As you may all know, the members of Le Savoir Book club met up last month to discuss their selected read from the African Literature genre; Homegoing by Yaa Gyasi and boy do I have a whole lot to say about it!
I’ll start with the author herself. Yaa Gyasi, 30, is a Ghanaian-American novelist who was born to a Professor father and nurse mother in Mampong, Ghana. Her family moved to America (where she has lived ever-since) in 1991. At the age of 17, Gyasi was inspired to choose writing as a career path after submitting her first story to the Reading Rainbow Young Writers and Illustrators Contest and consequently receiving a certificate of achievement signed by Levar Burton. This inspiration was further fuelled after she read Toni Morrison’s Song of Solomon. All I can say (and I’m sure everyone that has read this book will agree with me) is; we sure are grateful that she did!
Now, to the juicy part! Homegoing is Gyasi’s debut novel, published in 2016, and I must say that it was a fantastic formal entry into the literary world, there is little wonder that the book earned her the National Book Critic’s John Leonard Award for best first book; the PEN/Hemingway Award for a first book of fiction, the National Book Foundation’s “5 under 35” honors for 2016; Granta Best of Young American Novelists and the American Book Award.
Homegoing is the story of two half-sisters, Effia and Esi, born in pre-colonial Ghana, each unaware of the other. The book tells the parallel stories of both sisters once brought so close in different parts of the same building without ever knowing, and their respective descendants across eight generations right from the advent of the British colonialists in pre-colonial Ghana to the early 2000’s in Gold Coast Ghana as well as America through an intricate tale of love, loss, longing and rivalry. It gives an enlightening, albeit sorrowful, insight into the phenomenon that was slavery as well as its deep-rooted and multi-faceted consequences on its victims as well as in the present-day world that we live in, some of which are evident in the racism and even colourism that we witness today. This was the primary theme of the book and while portraying this, Gyasi, gives an adept description of the inherent evil in man while still portraying the purest form of love and the extent to which people go for those to whom such love is directed. Through her plot and characters, Gyasi portrayed slavery in a very holistic sense, giving me a better understanding of the reasons why Blacks fight for the rights that they fight for and for slogans like “Black lives Matter”. She however goes on to show towards the end of the book and through one of her characters, Marcus, that despite her attempt, one would find that the effects of slavery could never be exhaustively understood or discussed. This realization was personally disheartening for me and it stimulated a lot more curiousity, compassion and sympathy/empathy within me.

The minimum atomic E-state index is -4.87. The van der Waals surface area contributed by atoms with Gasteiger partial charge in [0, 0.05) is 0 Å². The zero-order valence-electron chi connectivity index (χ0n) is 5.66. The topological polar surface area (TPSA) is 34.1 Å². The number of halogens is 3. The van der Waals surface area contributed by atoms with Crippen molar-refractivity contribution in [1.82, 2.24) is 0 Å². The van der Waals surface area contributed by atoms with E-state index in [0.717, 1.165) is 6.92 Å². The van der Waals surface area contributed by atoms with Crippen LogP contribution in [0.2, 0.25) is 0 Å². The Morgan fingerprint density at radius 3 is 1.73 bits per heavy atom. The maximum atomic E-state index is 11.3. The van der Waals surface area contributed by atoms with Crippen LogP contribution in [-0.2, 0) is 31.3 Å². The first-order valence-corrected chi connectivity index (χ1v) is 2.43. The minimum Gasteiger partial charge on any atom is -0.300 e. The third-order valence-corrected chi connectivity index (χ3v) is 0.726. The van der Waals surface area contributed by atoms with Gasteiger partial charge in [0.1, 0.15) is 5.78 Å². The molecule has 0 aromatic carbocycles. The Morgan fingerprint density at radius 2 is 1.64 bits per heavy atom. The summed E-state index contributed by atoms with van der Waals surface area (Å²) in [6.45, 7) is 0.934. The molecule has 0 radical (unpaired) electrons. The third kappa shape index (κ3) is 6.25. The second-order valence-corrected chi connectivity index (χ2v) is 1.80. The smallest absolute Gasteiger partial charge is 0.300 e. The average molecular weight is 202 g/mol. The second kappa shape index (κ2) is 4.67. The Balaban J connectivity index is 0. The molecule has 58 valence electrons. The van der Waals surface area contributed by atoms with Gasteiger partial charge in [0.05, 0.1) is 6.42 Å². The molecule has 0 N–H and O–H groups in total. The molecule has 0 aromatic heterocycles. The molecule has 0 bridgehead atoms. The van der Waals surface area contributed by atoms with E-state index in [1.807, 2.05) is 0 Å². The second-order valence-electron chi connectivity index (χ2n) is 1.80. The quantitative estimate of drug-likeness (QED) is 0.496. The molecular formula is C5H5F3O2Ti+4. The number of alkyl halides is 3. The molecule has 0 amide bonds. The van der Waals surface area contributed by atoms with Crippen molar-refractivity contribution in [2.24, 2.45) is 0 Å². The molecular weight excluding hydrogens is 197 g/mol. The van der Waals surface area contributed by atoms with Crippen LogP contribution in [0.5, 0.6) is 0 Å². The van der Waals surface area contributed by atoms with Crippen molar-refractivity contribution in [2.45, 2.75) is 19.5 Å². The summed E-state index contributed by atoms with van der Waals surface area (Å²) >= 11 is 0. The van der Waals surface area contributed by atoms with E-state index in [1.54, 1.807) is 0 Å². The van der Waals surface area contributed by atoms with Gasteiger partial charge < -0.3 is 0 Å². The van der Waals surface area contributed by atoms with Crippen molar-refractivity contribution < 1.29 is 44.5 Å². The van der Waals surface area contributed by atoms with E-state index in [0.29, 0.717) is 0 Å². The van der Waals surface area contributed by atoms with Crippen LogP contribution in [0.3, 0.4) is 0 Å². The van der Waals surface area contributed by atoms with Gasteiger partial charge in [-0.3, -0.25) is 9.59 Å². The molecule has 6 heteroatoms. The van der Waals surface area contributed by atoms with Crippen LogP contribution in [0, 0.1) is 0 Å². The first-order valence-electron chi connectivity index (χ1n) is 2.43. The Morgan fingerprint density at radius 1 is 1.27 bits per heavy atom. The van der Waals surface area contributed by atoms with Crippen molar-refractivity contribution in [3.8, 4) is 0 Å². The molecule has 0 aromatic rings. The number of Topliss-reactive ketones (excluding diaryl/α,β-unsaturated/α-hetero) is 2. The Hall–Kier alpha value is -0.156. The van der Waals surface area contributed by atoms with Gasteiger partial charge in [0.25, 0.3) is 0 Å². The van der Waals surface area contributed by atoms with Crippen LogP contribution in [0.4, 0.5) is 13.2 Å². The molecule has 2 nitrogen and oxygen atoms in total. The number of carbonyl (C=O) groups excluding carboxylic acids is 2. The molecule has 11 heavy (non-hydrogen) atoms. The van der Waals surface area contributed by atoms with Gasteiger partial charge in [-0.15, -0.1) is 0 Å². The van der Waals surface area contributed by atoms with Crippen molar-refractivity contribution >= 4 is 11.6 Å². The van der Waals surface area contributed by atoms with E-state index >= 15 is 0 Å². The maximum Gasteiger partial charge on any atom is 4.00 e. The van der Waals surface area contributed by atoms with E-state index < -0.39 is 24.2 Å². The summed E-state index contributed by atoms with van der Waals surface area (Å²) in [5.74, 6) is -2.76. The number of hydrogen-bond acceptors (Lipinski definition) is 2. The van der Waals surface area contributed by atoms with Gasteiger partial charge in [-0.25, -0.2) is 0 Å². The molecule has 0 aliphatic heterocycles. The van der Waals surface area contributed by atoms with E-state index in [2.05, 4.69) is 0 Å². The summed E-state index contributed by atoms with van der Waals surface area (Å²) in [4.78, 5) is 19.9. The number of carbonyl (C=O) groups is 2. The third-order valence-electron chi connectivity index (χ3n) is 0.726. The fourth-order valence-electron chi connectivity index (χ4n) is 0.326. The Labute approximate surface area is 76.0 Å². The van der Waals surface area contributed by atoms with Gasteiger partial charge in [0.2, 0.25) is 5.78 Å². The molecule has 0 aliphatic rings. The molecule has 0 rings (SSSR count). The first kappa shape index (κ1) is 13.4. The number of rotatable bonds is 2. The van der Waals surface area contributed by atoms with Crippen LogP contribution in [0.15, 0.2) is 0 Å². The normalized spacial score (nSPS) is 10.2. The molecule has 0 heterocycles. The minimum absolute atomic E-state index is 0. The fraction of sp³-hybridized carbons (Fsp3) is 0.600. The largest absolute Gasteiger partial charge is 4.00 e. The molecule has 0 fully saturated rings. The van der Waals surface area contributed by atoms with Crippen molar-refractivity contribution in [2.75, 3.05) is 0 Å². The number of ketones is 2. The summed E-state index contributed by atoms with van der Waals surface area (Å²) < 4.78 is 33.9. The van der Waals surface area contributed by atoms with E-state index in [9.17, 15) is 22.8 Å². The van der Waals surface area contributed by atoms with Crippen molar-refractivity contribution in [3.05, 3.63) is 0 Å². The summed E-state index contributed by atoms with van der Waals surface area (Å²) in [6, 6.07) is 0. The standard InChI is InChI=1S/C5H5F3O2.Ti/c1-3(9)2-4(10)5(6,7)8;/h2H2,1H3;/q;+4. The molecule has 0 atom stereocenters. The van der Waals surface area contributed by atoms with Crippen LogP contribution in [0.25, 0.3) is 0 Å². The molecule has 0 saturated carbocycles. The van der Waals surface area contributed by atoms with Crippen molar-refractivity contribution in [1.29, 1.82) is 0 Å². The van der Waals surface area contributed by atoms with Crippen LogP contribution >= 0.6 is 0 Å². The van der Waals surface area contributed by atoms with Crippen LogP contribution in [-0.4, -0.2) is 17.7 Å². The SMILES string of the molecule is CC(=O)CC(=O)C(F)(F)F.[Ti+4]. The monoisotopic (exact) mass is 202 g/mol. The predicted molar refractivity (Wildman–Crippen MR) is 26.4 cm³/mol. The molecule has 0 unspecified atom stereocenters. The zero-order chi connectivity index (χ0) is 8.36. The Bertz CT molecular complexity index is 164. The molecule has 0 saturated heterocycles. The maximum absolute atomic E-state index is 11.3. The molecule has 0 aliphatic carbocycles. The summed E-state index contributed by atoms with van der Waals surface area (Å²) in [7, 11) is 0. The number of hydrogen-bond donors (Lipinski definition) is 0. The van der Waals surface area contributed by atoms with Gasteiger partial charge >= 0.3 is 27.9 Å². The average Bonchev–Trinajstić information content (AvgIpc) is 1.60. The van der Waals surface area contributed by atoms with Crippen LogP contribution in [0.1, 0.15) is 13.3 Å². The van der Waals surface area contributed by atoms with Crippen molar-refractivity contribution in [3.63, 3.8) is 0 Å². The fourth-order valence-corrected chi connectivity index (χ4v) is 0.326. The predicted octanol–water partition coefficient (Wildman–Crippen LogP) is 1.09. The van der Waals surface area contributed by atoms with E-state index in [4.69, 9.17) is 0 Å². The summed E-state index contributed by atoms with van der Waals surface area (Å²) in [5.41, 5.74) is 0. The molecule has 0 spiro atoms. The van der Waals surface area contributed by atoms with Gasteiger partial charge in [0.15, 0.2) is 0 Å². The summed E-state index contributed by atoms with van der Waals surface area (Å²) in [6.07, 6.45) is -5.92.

The book also had numerous thought-provoking quotes and here are a few of the Le savoir members’ favourites:
“Weakness is treating someone as though they belong to you. Strength is knowing that everyone belongs to themselves.”
“But the older he got, the better he understood; forgiveness was an act done after the fact.”
“Evil begets evil. It grows, it transmutes so that sometimes you cannot see that the evil in the world began as the evil in your own home.”
“When someone does wrong, whether it is you or me, whether it is mother or father, whether it is the Gold Coast man or the White man, it is like a fisher-man casting a net into the water. He keeps only the one or two fish that he needs to feed himself and puts the rest in the water, thinking that their lives will go back to normal. No one forgets that they were once captive, even if they are now free. But still, you have to let yourself be free.”
Gyasi ended the book by portraying a true “homegoing” of some sort, a questionable one for some, but beautiful and bittersweet for me. Undoubtedly though, it was a very worthy and enlightening read for us all. I absolutely love the fact that Gyasi told the story in very simple language and managed to do so through numerous characters without confusing her readers. She certainly deserves all the accolades. I highly recommend that everyone reads this and would absolutely love to know your thoughts in the comment section.
You can grab a copy of the book here.
Until next time,
INTERESTING FACT(S): The Cape Coast described by Yaa Gyasi is still in existence and has become a tourist attraction in Ghana and the dungeons where the “slaves” were kept before being shipped abroad are, even after decades, said to still have a stench indicative of the terrible living conditions to which they were subjected.